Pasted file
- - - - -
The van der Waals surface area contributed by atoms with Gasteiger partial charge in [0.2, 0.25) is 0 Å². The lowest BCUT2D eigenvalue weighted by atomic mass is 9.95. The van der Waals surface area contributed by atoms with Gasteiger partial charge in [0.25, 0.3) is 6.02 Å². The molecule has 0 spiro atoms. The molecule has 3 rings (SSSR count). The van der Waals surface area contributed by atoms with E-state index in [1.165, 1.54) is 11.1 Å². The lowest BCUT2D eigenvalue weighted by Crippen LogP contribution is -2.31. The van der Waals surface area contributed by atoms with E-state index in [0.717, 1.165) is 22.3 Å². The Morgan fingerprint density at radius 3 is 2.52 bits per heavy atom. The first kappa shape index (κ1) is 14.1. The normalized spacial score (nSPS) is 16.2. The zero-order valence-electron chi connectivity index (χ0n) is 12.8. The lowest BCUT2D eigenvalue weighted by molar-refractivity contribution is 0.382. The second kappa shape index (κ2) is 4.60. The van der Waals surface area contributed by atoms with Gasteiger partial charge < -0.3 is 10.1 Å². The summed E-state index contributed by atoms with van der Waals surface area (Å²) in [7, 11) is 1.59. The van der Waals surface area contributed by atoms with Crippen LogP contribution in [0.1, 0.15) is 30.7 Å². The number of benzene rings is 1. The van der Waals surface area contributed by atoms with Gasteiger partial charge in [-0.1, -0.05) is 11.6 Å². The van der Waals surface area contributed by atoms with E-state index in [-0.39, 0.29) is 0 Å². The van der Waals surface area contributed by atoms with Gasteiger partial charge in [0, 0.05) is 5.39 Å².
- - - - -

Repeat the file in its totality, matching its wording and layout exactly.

The van der Waals surface area contributed by atoms with Gasteiger partial charge in [0.2, 0.25) is 0 Å². The lowest BCUT2D eigenvalue weighted by atomic mass is 9.95. The van der Waals surface area contributed by atoms with Gasteiger partial charge in [0.25, 0.3) is 6.02 Å². The molecule has 0 spiro atoms. The molecule has 3 rings (SSSR count). The van der Waals surface area contributed by atoms with E-state index in [1.165, 1.54) is 11.1 Å². The lowest BCUT2D eigenvalue weighted by Crippen LogP contribution is -2.31. The van der Waals surface area contributed by atoms with E-state index in [0.717, 1.165) is 22.3 Å². The Morgan fingerprint density at radius 3 is 2.52 bits per heavy atom. The first kappa shape index (κ1) is 14.1. The normalized spacial score (nSPS) is 16.2. The zero-order valence-electron chi connectivity index (χ0n) is 12.8. The lowest BCUT2D eigenvalue weighted by molar-refractivity contribution is 0.382. The second kappa shape index (κ2) is 4.60. The van der Waals surface area contributed by atoms with Gasteiger partial charge < -0.3 is 10.1 Å². The summed E-state index contributed by atoms with van der Waals surface area (Å²) in [7, 11) is 1.59. The van der Waals surface area contributed by atoms with Crippen LogP contribution in [0.1, 0.15) is 30.7 Å². The number of benzene rings is 1. The van der Waals surface area contributed by atoms with Gasteiger partial charge in [-0.1, -0.05) is 11.6 Å². The van der Waals surface area contributed by atoms with E-state index in [-0.39, 0.29) is 0 Å². The van der Waals surface area contributed by atoms with Gasteiger partial charge in [0, 0.05) is 5.39 Å².